Nigeria’s debt to China hits N1.8trn ($4bn) as loans under Buhari’s government rise by 209%

Nigeria’s debt to China has hit N1.8trn ($4bn) as Federal Government borrowing from the country grew by 209.15 percent under President Muhammadu Buhari.

According to Punch Report on Monday, April 3, 2023, this is also as total bilateral loans rose by 219.91 percent from $1.58bn as of June 2015 to $5.07bn as of December 2022. Total borrowing from China rose from $1.39bn to $4.29bn in the period under review.

Available data from the Debt Management Office revealed that Chinese loans make up 84.73 percent of the total amount Nigeria owes to other countries of the world. The remaining 15.27 percent is spread across France, Japan, India, and Germany.

The DMO data revealed that loans from China are concessional loans with interest rates of 2.50 percent per annum, have a tenor of 20 years, and a grace period (moratorium) of seven years.

As of September 30, 2021, the DMO listed 15 projects there were being funded with Chinese loans in a document titled, ‘Status of Chinese loans as at September 30, 2021.

The more listed loans include the Nigerian 40 Parboiled Rice Processing Plants Project (Fed. Min. of Agric & Rural Dev.), Nigerian Railway Mordernisation Project (Lagos – Ibadan section), Nigeria Rehabilitation and Upgrading of Abuja – Keffi – Markurdi Road Project, Nigeria Supply of Rolling Stocks and Depot Equipment for Abuja Light Rail Project, and Nigeria Greater Abuja Water Supply Project.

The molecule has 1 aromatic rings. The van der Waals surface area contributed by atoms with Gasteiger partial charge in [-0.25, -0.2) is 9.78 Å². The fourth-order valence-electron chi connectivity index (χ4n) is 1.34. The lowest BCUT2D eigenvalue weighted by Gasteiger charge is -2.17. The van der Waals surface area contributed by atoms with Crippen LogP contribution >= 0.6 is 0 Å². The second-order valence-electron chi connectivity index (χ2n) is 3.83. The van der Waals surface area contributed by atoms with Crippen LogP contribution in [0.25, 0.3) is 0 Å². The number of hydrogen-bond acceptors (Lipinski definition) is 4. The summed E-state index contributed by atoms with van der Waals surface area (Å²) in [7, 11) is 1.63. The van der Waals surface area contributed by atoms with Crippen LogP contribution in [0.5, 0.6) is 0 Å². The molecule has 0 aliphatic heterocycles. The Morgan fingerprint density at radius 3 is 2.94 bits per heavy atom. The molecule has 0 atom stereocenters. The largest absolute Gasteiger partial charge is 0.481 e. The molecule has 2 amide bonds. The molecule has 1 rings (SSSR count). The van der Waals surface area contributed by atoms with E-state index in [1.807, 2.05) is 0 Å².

While Nigeria has drawn consistently from China’s well under Buhari, China-Exim Bank declined recently declined an earlier agreement to grant Nigeria a loan of $22.79bn.

The loan had been approved under the 2016–2018 Federal Government External Borrowing (Rolling) Plan by the Senate and the House of Representatives on March 5, 2020, and June 2, 2020, respectively. This may impact the Nigerian Railway Modernisation Project (Kaduna–Kano segment), with the contractor (CCECC Nigeria Limited), and the Federal Ministry of Transportation, engaging China Development Bank for a loan of $973.48m.

Despite the recent hiccup in loan approval, China loaned Nigeria $658.72m in 2022.

In 2021, the immediate past Minister of Transportation, Rotimi Amaechi, alleged that China was becoming sceptical of borrowing Nigeria money because of a National Assembly probe of the Federal Government’s ability to pay back its loan.

While answering questions on Politics Today, on Channels Television, Amaechi alleged that the probe prevented China from granting more loans to Nigeria.

 He added that the combined effort of the Senate President and Speaker had stopped the probe, which had helped.

Recently, the President of the World Bank, David Malpass, told The BBC that he was concerned about some of China’s loans to developing economies in Africa.

He noted that the terms and conditions of these loans need to be more transparent. This is as countries including Ghana and Zambia appear to be struggling to repay their debts to Beijing.

He said, “What I encourage strongly is that they be transparent in their contracts. That’s been one of the problems; if you write a contract and say ‘but don’t show it to anybody else’, that’s a minus. So, get away from that.”

He warned, “For governments in Africa, they shouldn’t be offering collateral as an inducement to make a loan, because it locks it up for generations. That’s been happening with China.”

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